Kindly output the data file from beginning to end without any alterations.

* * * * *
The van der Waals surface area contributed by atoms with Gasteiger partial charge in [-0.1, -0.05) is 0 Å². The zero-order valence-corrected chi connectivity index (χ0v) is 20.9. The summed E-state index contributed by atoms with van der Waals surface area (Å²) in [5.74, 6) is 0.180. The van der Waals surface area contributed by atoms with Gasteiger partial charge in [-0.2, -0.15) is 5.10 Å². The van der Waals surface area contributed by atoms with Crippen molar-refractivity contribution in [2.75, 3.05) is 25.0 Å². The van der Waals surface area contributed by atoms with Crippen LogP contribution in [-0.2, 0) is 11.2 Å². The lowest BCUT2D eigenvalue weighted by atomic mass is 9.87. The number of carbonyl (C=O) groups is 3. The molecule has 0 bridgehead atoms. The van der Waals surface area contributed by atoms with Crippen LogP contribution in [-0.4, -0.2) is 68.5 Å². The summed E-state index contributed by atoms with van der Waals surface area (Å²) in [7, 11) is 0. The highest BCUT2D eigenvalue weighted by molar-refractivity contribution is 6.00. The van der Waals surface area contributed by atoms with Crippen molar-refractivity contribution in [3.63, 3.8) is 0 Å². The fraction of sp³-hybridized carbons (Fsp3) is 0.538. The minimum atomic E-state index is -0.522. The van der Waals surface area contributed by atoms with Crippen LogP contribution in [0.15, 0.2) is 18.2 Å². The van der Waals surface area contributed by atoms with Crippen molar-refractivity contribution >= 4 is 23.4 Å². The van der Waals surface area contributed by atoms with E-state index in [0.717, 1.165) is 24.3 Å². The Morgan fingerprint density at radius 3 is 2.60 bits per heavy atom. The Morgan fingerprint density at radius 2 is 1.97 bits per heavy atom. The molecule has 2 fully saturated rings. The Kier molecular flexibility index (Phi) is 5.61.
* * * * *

The van der Waals surface area contributed by atoms with Gasteiger partial charge in [-0.1, -0.05) is 0 Å². The zero-order valence-corrected chi connectivity index (χ0v) is 20.9. The summed E-state index contributed by atoms with van der Waals surface area (Å²) in [5.74, 6) is 0.180. The van der Waals surface area contributed by atoms with Gasteiger partial charge in [-0.2, -0.15) is 5.10 Å². The van der Waals surface area contributed by atoms with Crippen molar-refractivity contribution in [2.75, 3.05) is 25.0 Å². The van der Waals surface area contributed by atoms with Crippen LogP contribution in [-0.2, 0) is 11.2 Å². The lowest BCUT2D eigenvalue weighted by atomic mass is 9.87. The number of carbonyl (C=O) groups is 3. The molecule has 0 bridgehead atoms. The van der Waals surface area contributed by atoms with Crippen LogP contribution in [-0.4, -0.2) is 68.5 Å². The summed E-state index contributed by atoms with van der Waals surface area (Å²) in [7, 11) is 0. The highest BCUT2D eigenvalue weighted by molar-refractivity contribution is 6.00. The van der Waals surface area contributed by atoms with Crippen molar-refractivity contribution in [3.63, 3.8) is 0 Å². The fraction of sp³-hybridized carbons (Fsp3) is 0.538. The minimum atomic E-state index is -0.522. The van der Waals surface area contributed by atoms with Crippen LogP contribution in [0.15, 0.2) is 18.2 Å². The van der Waals surface area contributed by atoms with Crippen molar-refractivity contribution >= 4 is 23.4 Å². The van der Waals surface area contributed by atoms with E-state index in [0.717, 1.165) is 24.3 Å². The Morgan fingerprint density at radius 3 is 2.60 bits per heavy atom. The Morgan fingerprint density at radius 2 is 1.97 bits per heavy atom. The molecule has 2 fully saturated rings. The Kier molecular flexibility index (Phi) is 5.61.